Folly is bound up in the heart of a child, but the rod of discipline will drive it far from him. Proverbs 22:15
"You just have to understand Billy. He doesn’t intend to be mean or destructive when he throws rocks at cars, pushes smaller children down, and talks back to adults. He has always been like this and doesn’t mean anything by it. He just has a lot of energy and a mischievous spirit. But, people don’t even try to understand him. It really isn’t fair to Billy."
Bill has lived in every community I have, and with him there has been a mom (and sometimes a dad) that has worked very hard to make everyone around Billy overlook his misbehavior and accept him as he is. This mom darts from church to school to the baseball field to the cub scout meeting trying to convince the minsters, teachers, coaches and den leaders that the problems they have with Billy really aren’t the fault of Billy. It is their own lack of understanding and intolerance.
At first I was sympathetic with Billy’s mom (all of them). I assumed that the mom had some insight in to her son’s psychological make-up that accounted for his disrespect for adults and lack of regard for his peers. If I just observed the boy long enough I would pick up the psychological cues, would indeed understand, and would be able to help others tolerate Billy’s rudeness and misbehavior. Further, I might even be able to help Billy better adjust.
After observing several such disobedient sons and protective parents it dawned on me that Billy’s main problem was he was simply a badly behaved boy who needed time behind a woodshed.
It further dawned on me that I didn’t need to understand anything more about Billy than what was already clearly observable: Billy misbehaves and no one in his life expects him to do better. Instead, they expect everyone to accept Billy as he is, without administering any corrective measures.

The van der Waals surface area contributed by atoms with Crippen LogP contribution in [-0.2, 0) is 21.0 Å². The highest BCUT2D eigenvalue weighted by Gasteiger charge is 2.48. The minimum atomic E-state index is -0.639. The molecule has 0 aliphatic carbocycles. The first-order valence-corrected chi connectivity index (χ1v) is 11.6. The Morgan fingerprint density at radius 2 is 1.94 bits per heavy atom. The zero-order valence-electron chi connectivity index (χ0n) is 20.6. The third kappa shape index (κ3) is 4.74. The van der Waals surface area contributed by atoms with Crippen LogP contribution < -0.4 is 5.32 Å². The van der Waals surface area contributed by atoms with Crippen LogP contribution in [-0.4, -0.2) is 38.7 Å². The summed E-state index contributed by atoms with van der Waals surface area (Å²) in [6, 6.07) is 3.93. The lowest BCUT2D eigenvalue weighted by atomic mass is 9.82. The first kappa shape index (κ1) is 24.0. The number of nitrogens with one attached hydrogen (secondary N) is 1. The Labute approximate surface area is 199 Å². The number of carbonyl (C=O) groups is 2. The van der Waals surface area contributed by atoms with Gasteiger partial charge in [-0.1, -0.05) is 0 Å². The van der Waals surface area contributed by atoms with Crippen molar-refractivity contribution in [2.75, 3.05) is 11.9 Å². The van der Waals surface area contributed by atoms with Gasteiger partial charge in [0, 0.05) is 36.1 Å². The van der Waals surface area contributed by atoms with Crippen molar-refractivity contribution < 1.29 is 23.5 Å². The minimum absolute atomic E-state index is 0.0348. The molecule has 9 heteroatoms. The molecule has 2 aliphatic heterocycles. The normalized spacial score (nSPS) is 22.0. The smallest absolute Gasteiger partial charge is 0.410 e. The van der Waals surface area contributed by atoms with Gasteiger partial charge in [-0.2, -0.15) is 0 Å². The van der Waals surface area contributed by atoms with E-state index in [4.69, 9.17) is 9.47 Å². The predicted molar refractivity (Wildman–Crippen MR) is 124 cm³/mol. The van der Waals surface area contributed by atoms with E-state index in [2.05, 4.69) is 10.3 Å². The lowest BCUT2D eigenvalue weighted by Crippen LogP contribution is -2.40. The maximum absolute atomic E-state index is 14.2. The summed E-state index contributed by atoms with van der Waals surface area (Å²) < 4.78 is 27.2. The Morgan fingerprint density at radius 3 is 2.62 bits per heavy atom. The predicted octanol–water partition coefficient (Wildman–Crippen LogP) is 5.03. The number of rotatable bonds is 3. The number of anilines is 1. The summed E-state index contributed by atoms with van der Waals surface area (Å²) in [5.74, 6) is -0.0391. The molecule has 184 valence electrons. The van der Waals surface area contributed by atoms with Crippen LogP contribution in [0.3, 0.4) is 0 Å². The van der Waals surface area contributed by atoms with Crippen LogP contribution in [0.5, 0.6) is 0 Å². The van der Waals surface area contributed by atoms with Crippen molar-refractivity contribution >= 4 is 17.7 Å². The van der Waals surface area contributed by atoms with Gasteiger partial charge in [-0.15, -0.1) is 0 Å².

The truth is, Billy needs to understand me. If he is an eleven year old boy in my congregation, my classroom, my cub scout den or on my baseball team, he needs to understand that I am the adult, I am in charge, and he better behave. And if he doesn’t, he can expect some kind of discipline.
To expect adults (and other kids) to just understand and accept a disrespectful and disobedient child is unfair to the adults and the other kids. Further, it is terribly destructive for the disobedient child. For the rest of us to understand Billy and overlook his poor behavior means, first of all, that we need to honor Billy as the center of the universe. Does Billy’s mom really expect churches, school systems and community athletic programs to revise their rules to accommodate a little boy who has no regard for anyone? Everyone else’s feelings and rights are to be set aside in the interest of the little tyrant. What a recipe for future criminal behavior on the part of Billy and all the other children like him.
Secondly, for the rest of us to have to understand and accept aberrant behavior means Billy will always be right, no matter how disorderly he acts. If he trips another child, sasses the teacher, disrupts a Bible class, mocks his teammates, and organizes a gang of other badly behaved children to vandalize school property, it simply isn’t Billy’s fault. When Billy’s behavior is wrong, every other social system (and eventually, the police department and judicial system) is out of line. Everyone else is at fault except the one person who misbehaved!
Finally, to force everyone else to understand and comply with Billy’s bad behavior guarantees that Billy will never grow up. He will never mature and assume his place in life as a responsible adult. He will always expect everyone to overlook his offensive speech and actions. After all, ever since he was a small child his mother lectured everyone in his life that, "Billy isn’t a bad boy even when he does bad things. You just have to understand him." Raised with that kind of overprotective care ensures that Billy will be frozen in his delinquent behavior, even when he is thirty years old.
Billy’s Mom is wrong. Instead of trying to get everyone else in his world to understand Billy, she needs to make her son understand the adults. Her goal is to help Billy mature as a man and become like the responsible adults in his life. To do that, he must learn to understand the adult world or he will never progress into it.
For too long society has been trying to understand Billy instead of making him behave. That has to change for Billy’s sake. Folly is bound up in the heart of a child, but the rod of discipline will drive it far from him.